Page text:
Profile Your Android App Before You Need To

September 14, 2014

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java android

Android Tools

The android sdk comes with a few tools that aren’t used as often as the main IDE Android Studio or Eclipse ADT. Some of these tools are not included with Android Studio and must be run individually.

The rest of this post will assume users are using Android Studio. The methodology / workflow is a bit different using Eclipse ADT

It’s important to learn and use these tools before you NEED them.

The two tools I have used in the past and had great success with are :

  1. Heap Dump Analyzer
  2. Thread & Method Profiler

Heap Analayzer

How this can help

The heap analyzer can be used to view what memory is allocated. It should help you identify any memory leaks. Yes, Java has a garbage collector, but No, that does not make it immune to memory leaks. Even if you aren’t too concerned with memory leaks, it’s great to get a look at what is actually going on under the hood.

Why I started using it

A few years ago, I inherited an android application that was occasionally spitting out some unexpected errors to Logcat. In my particular case there were some memory leaks that were fairly simple to fix. The app was (it’s not as bad anymore) filled with static variables. Those variables led to leaking android activities. Using static variables aren’t the greatest habit to develop, and it’s a pain to try and fix after the fact.

Using the tools

Open up the tools

Android Studio Device Monitor

Located at the top toolbar of Android Studio you will find a button to open the Android Device Monitor.

Dump hprof to file

Dump Hprof

In the “Devices” pane on the left, it should show the devices that are plugged in and visible to adb. In the tree there is a list of applications that are debuggable. Select the one you want to get the heap from and select the “dump hprof” button (green cylinder with a red down arrow).

Convert hprof

The hprof file you saved needs to be converted using the Android Hprof Converter. This tool can be found in the platform-tools directory of you android sdk.

The tool simply converts the hprof to be imported to other tools. In my case I used MAT.

hprof-conv input.hprof output.hprof

View Results in MAT

Download Standalone MAT

Download the appropriate standalone MAT for your operating system.

Import the hprof
  1. Open up the standalone MemoryAnalyzer.
  2. Select File->Open Heap Dump…
  3. Select the output file from hprof-conv
  4. Select options in the heap dump “Getting Started Wizard” MAT Getting Started Wizard
  5. Analyze results

For more info on how to analyze the results and different things to look for. Check out the MAT Documentation.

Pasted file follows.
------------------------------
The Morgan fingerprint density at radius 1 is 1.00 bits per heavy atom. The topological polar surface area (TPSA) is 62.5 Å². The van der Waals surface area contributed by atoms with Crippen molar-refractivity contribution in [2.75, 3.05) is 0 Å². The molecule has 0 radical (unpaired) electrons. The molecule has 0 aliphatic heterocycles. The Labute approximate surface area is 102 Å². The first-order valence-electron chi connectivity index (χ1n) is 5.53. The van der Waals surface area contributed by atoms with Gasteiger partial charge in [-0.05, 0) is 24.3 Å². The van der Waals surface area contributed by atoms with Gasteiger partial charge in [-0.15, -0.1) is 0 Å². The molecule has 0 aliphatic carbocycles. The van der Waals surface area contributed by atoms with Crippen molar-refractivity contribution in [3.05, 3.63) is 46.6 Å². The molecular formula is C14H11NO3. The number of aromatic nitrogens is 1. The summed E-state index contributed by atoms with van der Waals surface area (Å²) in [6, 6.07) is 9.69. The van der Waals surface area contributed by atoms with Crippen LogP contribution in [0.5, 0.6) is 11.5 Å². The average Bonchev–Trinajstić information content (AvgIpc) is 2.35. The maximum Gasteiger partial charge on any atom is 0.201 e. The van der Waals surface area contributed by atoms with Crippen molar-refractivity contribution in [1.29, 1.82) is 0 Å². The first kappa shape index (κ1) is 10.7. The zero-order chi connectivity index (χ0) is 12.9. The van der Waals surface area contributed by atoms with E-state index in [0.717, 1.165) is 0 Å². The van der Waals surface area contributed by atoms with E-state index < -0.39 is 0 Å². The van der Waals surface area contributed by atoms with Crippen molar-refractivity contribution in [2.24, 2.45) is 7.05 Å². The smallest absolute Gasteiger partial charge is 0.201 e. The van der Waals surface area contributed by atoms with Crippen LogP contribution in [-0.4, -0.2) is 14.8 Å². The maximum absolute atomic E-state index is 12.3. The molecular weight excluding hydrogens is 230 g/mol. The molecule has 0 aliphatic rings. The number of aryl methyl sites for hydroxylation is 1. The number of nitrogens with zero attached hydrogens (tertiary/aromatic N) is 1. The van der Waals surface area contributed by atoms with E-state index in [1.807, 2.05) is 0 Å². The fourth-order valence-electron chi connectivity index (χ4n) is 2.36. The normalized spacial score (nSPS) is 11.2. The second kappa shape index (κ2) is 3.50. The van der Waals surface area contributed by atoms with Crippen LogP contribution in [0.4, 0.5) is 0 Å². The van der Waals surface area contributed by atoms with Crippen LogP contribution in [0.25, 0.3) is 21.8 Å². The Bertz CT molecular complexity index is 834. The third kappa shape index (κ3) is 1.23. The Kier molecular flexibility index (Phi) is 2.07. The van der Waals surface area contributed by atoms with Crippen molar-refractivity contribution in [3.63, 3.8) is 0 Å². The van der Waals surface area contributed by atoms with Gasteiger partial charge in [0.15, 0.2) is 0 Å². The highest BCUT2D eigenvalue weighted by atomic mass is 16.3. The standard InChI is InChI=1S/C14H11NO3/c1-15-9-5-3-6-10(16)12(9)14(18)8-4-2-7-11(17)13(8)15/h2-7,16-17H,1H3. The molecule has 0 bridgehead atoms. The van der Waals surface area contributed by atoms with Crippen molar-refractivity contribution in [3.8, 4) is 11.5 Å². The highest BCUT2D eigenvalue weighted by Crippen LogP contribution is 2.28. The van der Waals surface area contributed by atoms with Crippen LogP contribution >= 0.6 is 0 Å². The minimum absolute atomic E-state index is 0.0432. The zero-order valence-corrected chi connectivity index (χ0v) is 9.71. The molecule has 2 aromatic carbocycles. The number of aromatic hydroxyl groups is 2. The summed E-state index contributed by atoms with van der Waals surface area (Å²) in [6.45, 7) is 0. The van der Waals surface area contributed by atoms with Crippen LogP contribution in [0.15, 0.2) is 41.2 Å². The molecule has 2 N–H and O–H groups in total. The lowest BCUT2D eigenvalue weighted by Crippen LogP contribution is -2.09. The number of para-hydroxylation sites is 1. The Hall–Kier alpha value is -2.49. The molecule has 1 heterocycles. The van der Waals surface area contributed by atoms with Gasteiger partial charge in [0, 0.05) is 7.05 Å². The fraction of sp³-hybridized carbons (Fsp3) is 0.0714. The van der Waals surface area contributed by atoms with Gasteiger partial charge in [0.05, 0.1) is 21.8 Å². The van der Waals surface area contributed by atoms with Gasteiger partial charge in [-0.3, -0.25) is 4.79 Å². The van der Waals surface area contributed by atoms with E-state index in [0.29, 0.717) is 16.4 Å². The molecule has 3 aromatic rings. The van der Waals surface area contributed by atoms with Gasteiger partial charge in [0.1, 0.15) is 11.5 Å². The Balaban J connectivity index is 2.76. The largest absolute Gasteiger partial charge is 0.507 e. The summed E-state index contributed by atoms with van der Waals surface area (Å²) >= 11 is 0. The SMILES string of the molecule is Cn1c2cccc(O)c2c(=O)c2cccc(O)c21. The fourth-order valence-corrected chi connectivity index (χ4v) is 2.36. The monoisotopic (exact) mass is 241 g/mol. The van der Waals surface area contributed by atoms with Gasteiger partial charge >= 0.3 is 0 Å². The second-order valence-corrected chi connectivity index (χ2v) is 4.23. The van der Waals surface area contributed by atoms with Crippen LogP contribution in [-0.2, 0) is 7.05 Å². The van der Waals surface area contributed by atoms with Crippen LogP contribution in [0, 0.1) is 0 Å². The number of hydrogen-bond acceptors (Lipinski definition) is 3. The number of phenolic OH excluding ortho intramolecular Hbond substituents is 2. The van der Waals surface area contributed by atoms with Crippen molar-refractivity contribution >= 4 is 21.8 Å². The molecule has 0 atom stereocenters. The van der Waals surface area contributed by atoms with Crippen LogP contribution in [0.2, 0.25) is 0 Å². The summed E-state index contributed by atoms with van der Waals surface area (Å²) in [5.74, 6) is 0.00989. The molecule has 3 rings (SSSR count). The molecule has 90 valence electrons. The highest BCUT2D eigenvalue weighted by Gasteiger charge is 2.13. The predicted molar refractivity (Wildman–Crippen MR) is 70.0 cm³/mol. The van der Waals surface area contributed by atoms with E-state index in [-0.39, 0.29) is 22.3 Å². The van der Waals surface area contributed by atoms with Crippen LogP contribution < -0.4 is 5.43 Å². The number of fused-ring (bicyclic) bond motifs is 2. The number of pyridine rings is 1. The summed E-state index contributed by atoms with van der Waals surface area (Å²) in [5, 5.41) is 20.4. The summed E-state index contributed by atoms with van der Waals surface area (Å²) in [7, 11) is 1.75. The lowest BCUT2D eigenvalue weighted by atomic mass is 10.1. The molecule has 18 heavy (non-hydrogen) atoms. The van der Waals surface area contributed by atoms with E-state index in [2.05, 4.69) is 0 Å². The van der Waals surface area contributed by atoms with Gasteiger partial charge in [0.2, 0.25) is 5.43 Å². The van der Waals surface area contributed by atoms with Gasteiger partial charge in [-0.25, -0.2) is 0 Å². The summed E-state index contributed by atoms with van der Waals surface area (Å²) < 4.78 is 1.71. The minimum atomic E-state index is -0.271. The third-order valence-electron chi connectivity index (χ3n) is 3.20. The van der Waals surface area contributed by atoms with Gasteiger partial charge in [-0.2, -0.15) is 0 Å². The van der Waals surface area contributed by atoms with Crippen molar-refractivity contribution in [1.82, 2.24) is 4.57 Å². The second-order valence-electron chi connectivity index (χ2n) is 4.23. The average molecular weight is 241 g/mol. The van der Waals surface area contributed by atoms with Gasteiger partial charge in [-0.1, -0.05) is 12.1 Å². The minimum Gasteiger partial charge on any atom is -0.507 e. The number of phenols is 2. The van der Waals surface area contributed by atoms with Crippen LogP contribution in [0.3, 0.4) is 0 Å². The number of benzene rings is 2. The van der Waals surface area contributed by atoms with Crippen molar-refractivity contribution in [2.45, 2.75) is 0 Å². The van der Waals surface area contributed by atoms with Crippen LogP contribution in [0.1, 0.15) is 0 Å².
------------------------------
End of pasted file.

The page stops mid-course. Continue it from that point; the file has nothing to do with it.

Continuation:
Method Profiler

How this can help

The method profiler can show you exactly what methods are taking the longest CPU time. It can also show you when threads are created and what work is being done on each. A small method can turn into a large bottleneck, if it’s never optimized.

Why I started using it

I noticed some very small periods of time in the application that the UI was unresponsive. The portion of code that was causing the problems wasn’t hard to find. Instead of just offloading the work to a background thread ( which I did end up doing ), I found a few hidden methods that helped improve speed greatly.

Open up the tools

Android Studio Device Monitor

Located at the top toolbar of Android Studio you will find a button to open the Android Device Monitor.

Start Method Profiling

Start Method Profiling

In the “Devices” pane on the left, it should show the devices that are plugged in and visible to adb. In the tree there is a list of applications that are debuggable. Select the one you want to get method information from and select the “start method profiling” button (three arrows with a red dot in the top right corner).

After starting method profiling. Use the app a bit to get some data. If you have a particular problem area. You will want to start profiling right before you hit that code.

Immediately following the use of the app. Go ahead and hit the “stop method profiling” button. It’s the same button as you hit to start profiling.

View Results

The results should automatically be showed inside device monitor. The main view shows which methods are running the longest and a graph at the top showing what threads are used and what methods are run on each thread.

For more info on how to analyze the results and different things to look for. Check out the Android Profiling Documentation.